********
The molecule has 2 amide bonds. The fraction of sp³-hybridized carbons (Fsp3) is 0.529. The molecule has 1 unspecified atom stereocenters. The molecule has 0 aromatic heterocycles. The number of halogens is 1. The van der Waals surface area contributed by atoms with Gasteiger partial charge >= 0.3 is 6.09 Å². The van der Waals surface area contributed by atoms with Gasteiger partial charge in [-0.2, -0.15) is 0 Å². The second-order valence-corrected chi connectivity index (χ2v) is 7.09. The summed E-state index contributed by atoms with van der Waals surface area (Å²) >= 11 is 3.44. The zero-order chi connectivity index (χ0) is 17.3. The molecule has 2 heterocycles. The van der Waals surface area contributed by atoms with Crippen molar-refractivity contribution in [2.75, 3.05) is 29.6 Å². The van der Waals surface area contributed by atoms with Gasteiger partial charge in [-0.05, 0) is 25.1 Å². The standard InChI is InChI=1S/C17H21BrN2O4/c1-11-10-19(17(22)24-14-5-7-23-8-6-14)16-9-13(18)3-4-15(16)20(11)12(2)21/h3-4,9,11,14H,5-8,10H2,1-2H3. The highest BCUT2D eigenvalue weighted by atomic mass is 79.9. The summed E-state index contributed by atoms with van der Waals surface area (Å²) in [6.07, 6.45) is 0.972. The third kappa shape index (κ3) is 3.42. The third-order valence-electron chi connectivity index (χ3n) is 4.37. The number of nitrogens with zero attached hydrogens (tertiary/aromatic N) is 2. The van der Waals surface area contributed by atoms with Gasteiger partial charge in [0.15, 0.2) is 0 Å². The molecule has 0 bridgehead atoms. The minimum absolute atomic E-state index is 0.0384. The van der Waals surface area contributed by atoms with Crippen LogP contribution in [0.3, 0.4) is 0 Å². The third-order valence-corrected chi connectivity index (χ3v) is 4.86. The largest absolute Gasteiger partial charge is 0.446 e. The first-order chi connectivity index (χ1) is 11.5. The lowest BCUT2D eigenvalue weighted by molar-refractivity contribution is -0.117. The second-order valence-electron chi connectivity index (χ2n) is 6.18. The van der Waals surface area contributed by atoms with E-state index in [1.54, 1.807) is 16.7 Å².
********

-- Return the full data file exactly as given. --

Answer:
The molecule has 2 amide bonds. The fraction of sp³-hybridized carbons (Fsp3) is 0.529. The molecule has 1 unspecified atom stereocenters. The molecule has 0 aromatic heterocycles. The number of halogens is 1. The van der Waals surface area contributed by atoms with Gasteiger partial charge >= 0.3 is 6.09 Å². The van der Waals surface area contributed by atoms with Gasteiger partial charge in [-0.2, -0.15) is 0 Å². The second-order valence-corrected chi connectivity index (χ2v) is 7.09. The summed E-state index contributed by atoms with van der Waals surface area (Å²) >= 11 is 3.44. The zero-order chi connectivity index (χ0) is 17.3. The molecule has 2 heterocycles. The van der Waals surface area contributed by atoms with Crippen molar-refractivity contribution in [2.75, 3.05) is 29.6 Å². The van der Waals surface area contributed by atoms with Gasteiger partial charge in [-0.05, 0) is 25.1 Å². The standard InChI is InChI=1S/C17H21BrN2O4/c1-11-10-19(17(22)24-14-5-7-23-8-6-14)16-9-13(18)3-4-15(16)20(11)12(2)21/h3-4,9,11,14H,5-8,10H2,1-2H3. The highest BCUT2D eigenvalue weighted by atomic mass is 79.9. The summed E-state index contributed by atoms with van der Waals surface area (Å²) in [6.07, 6.45) is 0.972. The third kappa shape index (κ3) is 3.42. The third-order valence-electron chi connectivity index (χ3n) is 4.37. The number of nitrogens with zero attached hydrogens (tertiary/aromatic N) is 2. The van der Waals surface area contributed by atoms with Gasteiger partial charge in [0.15, 0.2) is 0 Å². The molecule has 0 bridgehead atoms. The minimum absolute atomic E-state index is 0.0384. The van der Waals surface area contributed by atoms with Crippen LogP contribution in [0.3, 0.4) is 0 Å². The third-order valence-corrected chi connectivity index (χ3v) is 4.86. The largest absolute Gasteiger partial charge is 0.446 e. The first-order chi connectivity index (χ1) is 11.5. The lowest BCUT2D eigenvalue weighted by molar-refractivity contribution is -0.117. The second-order valence-electron chi connectivity index (χ2n) is 6.18. The van der Waals surface area contributed by atoms with E-state index in [1.54, 1.807) is 16.7 Å².